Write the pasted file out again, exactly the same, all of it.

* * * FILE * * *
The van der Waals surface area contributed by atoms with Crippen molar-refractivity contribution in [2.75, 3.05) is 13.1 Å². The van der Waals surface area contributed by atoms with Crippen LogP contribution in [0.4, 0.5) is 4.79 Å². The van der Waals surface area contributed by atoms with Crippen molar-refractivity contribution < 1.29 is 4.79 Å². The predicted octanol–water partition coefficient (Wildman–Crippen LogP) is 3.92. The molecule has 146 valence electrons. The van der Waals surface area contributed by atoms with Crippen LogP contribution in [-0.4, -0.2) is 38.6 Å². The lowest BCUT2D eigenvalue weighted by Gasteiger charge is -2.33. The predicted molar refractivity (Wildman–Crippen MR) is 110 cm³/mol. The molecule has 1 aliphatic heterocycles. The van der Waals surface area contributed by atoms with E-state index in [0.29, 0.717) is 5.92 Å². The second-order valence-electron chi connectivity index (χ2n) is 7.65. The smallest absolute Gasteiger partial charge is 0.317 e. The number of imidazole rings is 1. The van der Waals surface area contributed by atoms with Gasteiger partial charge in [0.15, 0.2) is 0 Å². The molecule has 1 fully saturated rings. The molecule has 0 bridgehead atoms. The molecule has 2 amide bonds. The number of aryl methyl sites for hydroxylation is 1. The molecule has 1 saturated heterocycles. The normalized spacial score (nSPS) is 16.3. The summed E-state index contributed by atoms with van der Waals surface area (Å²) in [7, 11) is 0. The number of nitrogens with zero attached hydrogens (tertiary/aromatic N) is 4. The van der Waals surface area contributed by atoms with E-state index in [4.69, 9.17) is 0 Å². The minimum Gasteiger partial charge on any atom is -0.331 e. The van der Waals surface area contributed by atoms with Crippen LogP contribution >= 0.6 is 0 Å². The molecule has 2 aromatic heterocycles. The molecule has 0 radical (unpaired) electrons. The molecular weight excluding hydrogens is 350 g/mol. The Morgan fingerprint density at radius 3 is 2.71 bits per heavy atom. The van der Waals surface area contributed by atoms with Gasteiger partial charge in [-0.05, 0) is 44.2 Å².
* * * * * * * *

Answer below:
The van der Waals surface area contributed by atoms with Crippen molar-refractivity contribution in [2.75, 3.05) is 13.1 Å². The van der Waals surface area contributed by atoms with Crippen LogP contribution in [0.4, 0.5) is 4.79 Å². The van der Waals surface area contributed by atoms with Crippen molar-refractivity contribution < 1.29 is 4.79 Å². The predicted octanol–water partition coefficient (Wildman–Crippen LogP) is 3.92. The molecule has 146 valence electrons. The van der Waals surface area contributed by atoms with Crippen LogP contribution in [-0.4, -0.2) is 38.6 Å². The lowest BCUT2D eigenvalue weighted by Gasteiger charge is -2.33. The predicted molar refractivity (Wildman–Crippen MR) is 110 cm³/mol. The molecule has 1 aliphatic heterocycles. The van der Waals surface area contributed by atoms with E-state index in [0.29, 0.717) is 5.92 Å². The second-order valence-electron chi connectivity index (χ2n) is 7.65. The smallest absolute Gasteiger partial charge is 0.317 e. The number of imidazole rings is 1. The van der Waals surface area contributed by atoms with Gasteiger partial charge in [0.15, 0.2) is 0 Å². The molecule has 1 fully saturated rings. The molecule has 0 bridgehead atoms. The molecule has 2 amide bonds. The number of aryl methyl sites for hydroxylation is 1. The molecule has 1 saturated heterocycles. The normalized spacial score (nSPS) is 16.3. The summed E-state index contributed by atoms with van der Waals surface area (Å²) in [7, 11) is 0. The number of nitrogens with zero attached hydrogens (tertiary/aromatic N) is 4. The van der Waals surface area contributed by atoms with E-state index in [4.69, 9.17) is 0 Å². The minimum Gasteiger partial charge on any atom is -0.331 e. The van der Waals surface area contributed by atoms with Crippen LogP contribution >= 0.6 is 0 Å². The molecule has 2 aromatic heterocycles. The molecule has 0 radical (unpaired) electrons. The molecular weight excluding hydrogens is 350 g/mol. The Morgan fingerprint density at radius 3 is 2.71 bits per heavy atom. The van der Waals surface area contributed by atoms with Gasteiger partial charge in [-0.05, 0) is 44.2 Å².